When the competition for the state flag design was announced by the Daughters of the American Revolution, Mera remembered the pot from Zia sitting in Dasburg’s collection. Part of the design was a representation of Native American beliefs. It had a circle, for the wholeness of things, and three sets of rays coming off of the circle in four directions. Four is a number of profound significance in most indigenous cultures of the Western Hemisphere. There were only three rays on the pot, but if he split the central ray to make sixteen rays in all and set them in pairs of long and short lines, Mera believed he had a design that could honor all Native peoples in New Mexico, equally. With the design firmly in his head, Mera chose red and gold for the state flag, the colors of the flag of Spain. He then had a design that included all the people who were living here before the state was annexed by the US. Not only that, the design was simple, striking, and beautiful—not fussy like the designs on flags of other states.
Mera probably had no idea the pot was anything special, besides the fact that it had been collected in the 1890s, and it never occurred to him to ask Zia Pueblo if they had any reservations about his using their design. (In 1925 it would not have occurred to most people in Santa Fe to ask any Indian group if they could use such a design.) At that time, Zia had a population of between 115 and 120 people, and none of them knew where their pot was or how to get it back. In 1925 the Indians of New Mexico couldn’t vote; some non-Indians considered them less than human, much less to have civil rights. Zia had few if any avenues for launching a complaint about the use of their symbol.
Up until the 1970s it would have been assumed by most of the non-Indian population that such a design was in the public domain, and the idea that anyone would object to such use never entered Mera’s head. Though the flag simplifies the pot’s design by eliminating the face and changes the three rays per side to four, the similarity is obvious. Mera said that that Zia pot inspired his design. He had Reba make a sample flag out of silk, and he submitted it for the contest. The flag won hands down and is still considered one of the best-designed state or provincial flags in the US or Canada.
The response of the Zia people was undoubtedly one of surprise. It was a great honor for the design on their pot to be used for the state flag, but it was also alarming. Did this mean that the symbol now belonged to the state? Can a people own a symbol?
If the symbol has religious meaning to one group, or several, for that matter, can it be taken over by a government that doesn’t see it as religious, for secular purposes?
Now, at least, the Zia people knew what had become of their pot. In 1931 Andrew Dasburg donated it to Edgar Hewett’s School for American Archaeology, now the School for Advanced Research, and moved to Taos.
For the people of Zia, the Sun is an important being who cares for them all of their life. Being hot, the Sun is associated with the Fire Society, and the pot with its symbol belonged in the Fire Society. For the Zia people, the rays have very structured and layered meanings, and they are traditionally viewed counterclockwise. The four rays at the top (north) are the world’s directions: north, west, south, and east. The rays to the left (west) are about time: spring, summer, fall, winter. Those at the bottom (south) are about the stages of a person’s lifetime: child, adolescent, adult, and elder. Those to the right (east) are about a person’s being: heart, mind, body, and spirit.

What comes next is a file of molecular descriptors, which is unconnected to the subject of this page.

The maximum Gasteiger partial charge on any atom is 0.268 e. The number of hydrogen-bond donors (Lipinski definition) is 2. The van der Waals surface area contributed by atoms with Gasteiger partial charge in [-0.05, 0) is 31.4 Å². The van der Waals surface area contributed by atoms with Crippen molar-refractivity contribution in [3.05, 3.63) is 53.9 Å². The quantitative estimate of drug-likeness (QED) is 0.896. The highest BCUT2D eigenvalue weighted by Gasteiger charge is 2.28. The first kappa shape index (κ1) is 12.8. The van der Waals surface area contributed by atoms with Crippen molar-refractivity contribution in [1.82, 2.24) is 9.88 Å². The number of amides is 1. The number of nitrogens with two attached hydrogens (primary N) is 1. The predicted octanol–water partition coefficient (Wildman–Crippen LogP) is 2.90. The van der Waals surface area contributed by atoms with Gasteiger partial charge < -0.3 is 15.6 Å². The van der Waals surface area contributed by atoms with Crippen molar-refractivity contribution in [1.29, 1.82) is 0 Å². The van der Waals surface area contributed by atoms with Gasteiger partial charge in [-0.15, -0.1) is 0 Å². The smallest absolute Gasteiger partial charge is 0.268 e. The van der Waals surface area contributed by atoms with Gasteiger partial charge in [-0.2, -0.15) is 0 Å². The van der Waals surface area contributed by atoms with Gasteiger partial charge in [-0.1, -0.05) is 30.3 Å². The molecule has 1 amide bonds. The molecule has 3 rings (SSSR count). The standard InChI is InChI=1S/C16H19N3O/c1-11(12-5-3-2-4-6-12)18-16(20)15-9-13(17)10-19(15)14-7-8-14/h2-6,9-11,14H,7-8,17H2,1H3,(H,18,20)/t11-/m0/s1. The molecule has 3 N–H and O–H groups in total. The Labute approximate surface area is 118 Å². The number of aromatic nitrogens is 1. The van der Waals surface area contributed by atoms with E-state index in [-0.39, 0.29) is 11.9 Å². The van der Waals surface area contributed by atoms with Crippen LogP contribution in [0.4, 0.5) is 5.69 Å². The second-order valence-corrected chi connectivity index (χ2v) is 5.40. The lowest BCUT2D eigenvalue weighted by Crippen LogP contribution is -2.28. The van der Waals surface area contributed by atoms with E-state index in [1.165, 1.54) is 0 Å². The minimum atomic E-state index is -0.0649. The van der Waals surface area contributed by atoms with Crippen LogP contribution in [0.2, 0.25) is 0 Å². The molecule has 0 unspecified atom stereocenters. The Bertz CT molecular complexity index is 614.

The pot was not supposed to be out where everyone could see it. In 2000 it was repatriated to Zia Pueblo, returned to the Fire Society from which it had been taken over a hundred years earlier. The pueblo, which ethnologists supposed would die out before 1900, now has 850 people, many of whom have attended universities and know they do not have to be afraid to ask for what was taken from them in the past. So the Zia people now have their pot again, and the people of New Mexico have a beautiful state flag.
Still, a bittersweet question lingers. There is pride in the recognition of an important symbol on the state flag, but there is also regret that it has been appropriated for less lofty uses. Zia elders distinguish between versions of the symbol for religious and secular use. A rayed sun with a face is religious, while a four-rayed sun with no face is acceptable for some secular uses. Still, the two symbols are considered “brothers.” In 1994 the pueblo asked for reparations for the use of their religious symbol as a secular icon by the State of New Mexico. In 2004 a study group was put together by Governor Bill Richardson to try and bring the state and Zia Pueblo into harmony. The Zia people would like some acknowledgement that the symbol originally belonged to Zia and that it was appropriated without their knowledge or blessing. While it is an honor that New Mexico uses the Zia symbol—Zia has no objection to this—the Zia people feel that the state should compensate the pueblo for the original offense. This is an old Pueblo way of settling disputes and acknowledging the solemnity of a situation. Also to the Zia People, it would seem polite to ask before the symbol is used in a commercial venture. For instance, if people want to use the symbol on a coffee cup would it be too painful to ask to use it first? Perhaps a small amount could be contributed to the Zia school’s scholarship fund as a gesture of respect. The Pueblo of Zia has a real desire to resolve this issue in a nonadversarial matter. After all, though Zia has been here longer than the state or the flag, it is Zia’s state, and the Zia people’s flag, too.
Peter Pino is the tribal administrator of Zia Pueblo. Dody Fugate is the curator of the H. P. Mera Collection at the Laboratory of Anthropology.